Some very moving thoughts from my beloved wife, Margaret, as my departure for Uganda nears: 10 days and counting now!
The Spouse’s Perspective
Margaret Schuster March 10, 2013
My husband, David Weiss, leaves for Uganda in ten days time and it’s hard to know exactly how to feel about this. On the one hand, this is exciting beyond belief. On the other hand, it’s feels more than a little scary. The news about what’s happening in Uganda deeply worries me—not only for our LGBT brothers and sisters who are living in this fear-frenzied time—but also for outspoken allies like Bishop Christopher Senyonjo, a retired Anglican Bishop and active ally for our LGBT brothers and sisters in Uganda, and my spouse, David Weiss.
In the Ugandan Parliament, the latest version of the Anti-Homosexuality bill greatly heightens the penalties for engaging in same sex activity. The prescription? The death penalty. The Bill also criminalizes being an Ally. Offering support of any means, whether material goods, emotional aid, or pastoral care could land you in prison for seven years. And simply being aware that your child, student, or patient is LGBT and failing to report them within 24 hours could get you a prison sentence of three years.
Death, as a penalty for love, seems an extreme solution. The fact that this death penalty is connected to American Fundamentalists who carry “a Christian message” seems…well, unbelievable.
These are the conditions into which my love will journey. Supporting him as he travels is a given. Fearing for him may be at the back of my mind, too. But his work, the Bishop’s work and ultimately, our ongoing work back here at home will not be stopped. In fact, when David returns, the real work begins. How do we support LGBT efforts across the sea, across religious lines, across race / culture / political persuasion? The questions may seem endless at this point; the answers may seem too few.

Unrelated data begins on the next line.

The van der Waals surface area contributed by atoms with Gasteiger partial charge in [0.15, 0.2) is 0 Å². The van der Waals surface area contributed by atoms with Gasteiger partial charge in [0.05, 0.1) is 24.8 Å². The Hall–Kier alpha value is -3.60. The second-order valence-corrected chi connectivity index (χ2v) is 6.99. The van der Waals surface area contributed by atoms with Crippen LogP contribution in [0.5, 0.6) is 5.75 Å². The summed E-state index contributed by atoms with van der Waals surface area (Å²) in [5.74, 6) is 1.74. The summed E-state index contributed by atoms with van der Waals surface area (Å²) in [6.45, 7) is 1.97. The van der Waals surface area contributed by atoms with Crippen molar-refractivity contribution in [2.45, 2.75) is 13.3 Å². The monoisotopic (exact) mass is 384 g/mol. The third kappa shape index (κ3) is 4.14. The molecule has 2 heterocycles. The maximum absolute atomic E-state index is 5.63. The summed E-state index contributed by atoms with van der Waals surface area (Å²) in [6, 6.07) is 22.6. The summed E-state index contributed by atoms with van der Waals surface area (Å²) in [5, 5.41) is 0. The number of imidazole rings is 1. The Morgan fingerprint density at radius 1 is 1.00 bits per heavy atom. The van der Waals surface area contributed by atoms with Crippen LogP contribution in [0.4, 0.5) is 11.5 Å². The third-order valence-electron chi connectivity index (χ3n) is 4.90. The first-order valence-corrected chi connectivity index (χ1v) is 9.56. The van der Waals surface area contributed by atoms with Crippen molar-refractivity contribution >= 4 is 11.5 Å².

At St. Paul Reformation’s Ash Wednesday service, these prayerful words hit home for me: Ever living God, you hate nothing you have made. You forgive the shortcomings and misdeeds of all your people and of all living things throughout your whole creation. Create in us new and honest hearts, gracious God. Grant us full and complete reconciliation…so that we may serve you and every neighbor in the abundance of your grace. Amen.
When David returns, I am certain we will find ourselves challenged in trying to understand the complexities of the situation in Uganda—news, stories, and insight that David will bring back to us. I know I will repeat this Lenten prayer more times than not during the two weeks he is gone.
Today (March 10) Wingspan Ministry’s Uganda Team gave a celebratory send-off for David. While 70+ people enjoyed a light luncheon, Leo Treadway gave us background information on the relationship between Wingspan and Bishop Christopher Senyonjo and the ongoing partnership of support for St. Paul’s Centre for Reconciliation and Equality in Kampala. David followed up with info on his itinerary and we had a chance to ask further questions. We sang David’s hymn, Preserve Uganda’s Future Hope—powerful words on this day of celebration and reflection. My thanks, as the spouse of this gentle yet persistent and outspoken ally, is to you—our friends, family, supporters, and even strangers who joined in prayer and song, who gave generously to support these efforts. And, on this day, in the days ahead until he travels, and all the while he’s gone, your prayers and songs are of great importance to me as well, knowing they will have to carry us both into this adventure and back again.
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